In the call and in the exercise of holiness, Gomez indicated that the current times in the U.S. also offer us a providential opportunity, which is the Eucharistic Revival Initiative (link): "What keeps us united and makes us one is the Eucharist. That is why the Eucharistic Renaissance is so important. The Eucharist is the mystery of our Creator's love, the mystery of his desire to share his divine life in friendship with each one of us," he concluded.

Msgr. Timothy P. Broglio

Archbishop Broglio was born in 1951 in Cleveland Heights, Ohio. He studied at Boston College and later earned a Doctorate in Canon Law from the Gregorian University in Rome.

Bishop Timothy P. Broglio ©CNS photo/Bob Roller

He was ordained to the priesthood on May 19, 1977. In 1979 he entered the Pontifical Ecclesiastical Academy. He worked in the Nunciatures in Ivory Coast and Paraguay.

From 1990 to 2001 he served as chief of staff to Cardinal Angelo Sodano. In February 2001 he was appointed Apostolic Nuncio to the Dominican Republic and Apostolic Delegate to Puerto Rico.

He was ordained a bishop by St. John Paul II on March 19, 2001. On November 19, 2007, he was named the fourth archbishop of the U.S. Military Services.

The headquarters of this military archdiocese is located in Washington D.C., just steps away from the USCCB headquarters.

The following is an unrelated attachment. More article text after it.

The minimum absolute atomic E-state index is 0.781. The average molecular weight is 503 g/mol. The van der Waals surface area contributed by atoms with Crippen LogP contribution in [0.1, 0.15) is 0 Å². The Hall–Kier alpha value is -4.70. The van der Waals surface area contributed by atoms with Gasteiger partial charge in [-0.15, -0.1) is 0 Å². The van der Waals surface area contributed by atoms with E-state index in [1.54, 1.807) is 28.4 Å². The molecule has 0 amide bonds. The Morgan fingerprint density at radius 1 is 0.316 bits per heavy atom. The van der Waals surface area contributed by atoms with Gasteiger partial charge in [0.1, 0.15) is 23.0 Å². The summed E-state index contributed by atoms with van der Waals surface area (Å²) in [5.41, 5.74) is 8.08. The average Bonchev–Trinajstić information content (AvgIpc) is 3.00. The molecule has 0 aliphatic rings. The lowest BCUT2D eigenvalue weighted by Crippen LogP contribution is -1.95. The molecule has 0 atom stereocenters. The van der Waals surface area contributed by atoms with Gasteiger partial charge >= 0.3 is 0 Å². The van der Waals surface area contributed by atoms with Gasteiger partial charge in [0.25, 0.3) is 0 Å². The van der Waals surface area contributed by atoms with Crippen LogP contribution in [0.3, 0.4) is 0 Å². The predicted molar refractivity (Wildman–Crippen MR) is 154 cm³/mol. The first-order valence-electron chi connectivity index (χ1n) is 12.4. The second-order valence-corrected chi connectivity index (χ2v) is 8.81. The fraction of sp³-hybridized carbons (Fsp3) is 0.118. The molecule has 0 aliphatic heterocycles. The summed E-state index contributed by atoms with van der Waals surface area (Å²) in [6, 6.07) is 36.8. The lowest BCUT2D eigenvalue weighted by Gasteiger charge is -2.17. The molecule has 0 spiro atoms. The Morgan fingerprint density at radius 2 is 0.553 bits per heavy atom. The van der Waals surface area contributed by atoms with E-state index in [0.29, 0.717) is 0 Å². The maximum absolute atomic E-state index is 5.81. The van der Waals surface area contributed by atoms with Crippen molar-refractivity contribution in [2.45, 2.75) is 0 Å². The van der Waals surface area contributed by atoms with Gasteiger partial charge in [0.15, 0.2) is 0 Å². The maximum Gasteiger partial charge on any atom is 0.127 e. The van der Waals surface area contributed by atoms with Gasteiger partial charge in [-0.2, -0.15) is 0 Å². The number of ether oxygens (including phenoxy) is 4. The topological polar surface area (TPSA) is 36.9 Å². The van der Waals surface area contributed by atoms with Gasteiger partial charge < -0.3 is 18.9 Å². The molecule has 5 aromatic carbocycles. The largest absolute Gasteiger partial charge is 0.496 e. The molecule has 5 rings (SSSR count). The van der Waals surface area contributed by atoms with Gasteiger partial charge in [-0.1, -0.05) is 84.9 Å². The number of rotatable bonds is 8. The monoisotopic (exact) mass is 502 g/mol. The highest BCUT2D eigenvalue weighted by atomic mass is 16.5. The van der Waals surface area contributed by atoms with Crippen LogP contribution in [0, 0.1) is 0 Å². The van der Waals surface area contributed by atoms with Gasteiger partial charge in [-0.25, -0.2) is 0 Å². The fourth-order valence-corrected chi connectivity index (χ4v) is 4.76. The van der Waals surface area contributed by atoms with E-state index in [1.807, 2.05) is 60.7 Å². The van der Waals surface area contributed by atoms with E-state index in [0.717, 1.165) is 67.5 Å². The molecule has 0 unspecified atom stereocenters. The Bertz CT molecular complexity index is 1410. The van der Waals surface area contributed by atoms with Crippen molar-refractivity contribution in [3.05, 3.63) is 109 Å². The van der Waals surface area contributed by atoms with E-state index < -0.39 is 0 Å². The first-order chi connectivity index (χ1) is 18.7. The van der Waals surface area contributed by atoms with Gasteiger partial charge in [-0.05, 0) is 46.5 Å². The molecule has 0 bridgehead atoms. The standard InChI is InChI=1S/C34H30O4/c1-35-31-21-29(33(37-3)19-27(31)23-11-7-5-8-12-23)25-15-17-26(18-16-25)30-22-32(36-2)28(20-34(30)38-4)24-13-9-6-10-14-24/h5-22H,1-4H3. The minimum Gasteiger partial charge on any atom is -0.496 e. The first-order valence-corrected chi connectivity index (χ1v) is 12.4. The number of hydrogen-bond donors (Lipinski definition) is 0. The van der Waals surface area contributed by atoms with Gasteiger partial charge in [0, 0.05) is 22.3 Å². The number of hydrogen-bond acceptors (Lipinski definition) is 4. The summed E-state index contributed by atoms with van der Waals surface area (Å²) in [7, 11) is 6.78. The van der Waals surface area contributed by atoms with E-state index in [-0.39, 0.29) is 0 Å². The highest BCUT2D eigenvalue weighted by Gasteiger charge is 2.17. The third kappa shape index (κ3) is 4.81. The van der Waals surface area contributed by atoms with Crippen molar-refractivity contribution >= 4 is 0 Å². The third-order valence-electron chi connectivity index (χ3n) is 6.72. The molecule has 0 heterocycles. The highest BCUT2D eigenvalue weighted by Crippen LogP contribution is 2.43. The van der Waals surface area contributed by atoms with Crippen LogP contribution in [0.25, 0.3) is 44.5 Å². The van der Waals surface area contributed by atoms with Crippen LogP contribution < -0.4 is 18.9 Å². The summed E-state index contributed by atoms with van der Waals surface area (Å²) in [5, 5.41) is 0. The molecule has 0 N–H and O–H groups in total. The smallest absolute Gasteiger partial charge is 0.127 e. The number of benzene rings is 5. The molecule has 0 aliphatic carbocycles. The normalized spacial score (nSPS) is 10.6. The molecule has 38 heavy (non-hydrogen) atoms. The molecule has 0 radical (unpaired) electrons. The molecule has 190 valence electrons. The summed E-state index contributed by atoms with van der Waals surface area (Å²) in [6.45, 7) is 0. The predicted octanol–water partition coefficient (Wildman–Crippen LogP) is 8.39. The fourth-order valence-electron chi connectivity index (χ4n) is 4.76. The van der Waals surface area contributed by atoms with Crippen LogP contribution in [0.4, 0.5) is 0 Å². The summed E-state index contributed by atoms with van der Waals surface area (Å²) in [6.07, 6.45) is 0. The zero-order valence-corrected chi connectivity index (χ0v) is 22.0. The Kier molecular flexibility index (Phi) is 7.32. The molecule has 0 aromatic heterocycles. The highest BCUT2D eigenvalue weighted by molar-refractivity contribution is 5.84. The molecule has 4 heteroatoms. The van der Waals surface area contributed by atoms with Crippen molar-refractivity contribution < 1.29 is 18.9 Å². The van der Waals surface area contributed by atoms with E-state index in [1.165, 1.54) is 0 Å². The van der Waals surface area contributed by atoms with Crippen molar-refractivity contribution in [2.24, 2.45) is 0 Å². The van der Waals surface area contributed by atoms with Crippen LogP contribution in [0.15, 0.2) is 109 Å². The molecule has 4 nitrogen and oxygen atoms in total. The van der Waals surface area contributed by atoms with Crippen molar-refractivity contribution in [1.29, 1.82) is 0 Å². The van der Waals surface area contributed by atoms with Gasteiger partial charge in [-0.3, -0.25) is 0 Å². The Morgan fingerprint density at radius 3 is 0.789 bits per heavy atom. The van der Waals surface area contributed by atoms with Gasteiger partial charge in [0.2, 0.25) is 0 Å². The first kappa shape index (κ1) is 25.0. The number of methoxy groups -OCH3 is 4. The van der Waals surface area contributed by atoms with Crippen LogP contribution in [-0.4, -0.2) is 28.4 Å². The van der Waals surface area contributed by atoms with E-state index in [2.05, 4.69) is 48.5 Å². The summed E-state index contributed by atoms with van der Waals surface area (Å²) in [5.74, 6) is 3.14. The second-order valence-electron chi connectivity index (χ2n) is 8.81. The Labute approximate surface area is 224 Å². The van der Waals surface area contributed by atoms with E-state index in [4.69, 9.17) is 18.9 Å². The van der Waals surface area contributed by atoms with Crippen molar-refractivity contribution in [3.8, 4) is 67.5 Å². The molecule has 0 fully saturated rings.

Msgr. William E. Lori

William E. Lori was born in Louisville, Kentucky (KY). He attended St. Pius X Seminary in Erlanger, KY in 1973. He earned a master's degree from Mount St. Mary's Seminary in Emmitsburg, Maryland in 1977 and then a doctorate in theology from The Catholic University of America in Washington, D.C., 1982.

Msgr. William E. Lori©CNS photo/Bob Roller

He was ordained to the priesthood in 1977 at St. Matthew's Cathedral in Washington, DC. In his ministry he also served as secretary to Cardinal James Hickey as well as chancellor, moderator of the curia and vicar general.

In 1995 he was ordained auxiliary bishop of Washington, DC and, in 2001, he was appointed bishop of the Diocese of Bridgeport, Connecticut.

Archbishop Lori was instrumental in the drafting of the historic Charter for the Protection of Children and Young People.

In 2005, he was elected Supreme Chaplain of the Knights of Columbus. On March 20, 2012, Pope Benedict XVI appointed him the 16th Archbishop of Baltimore.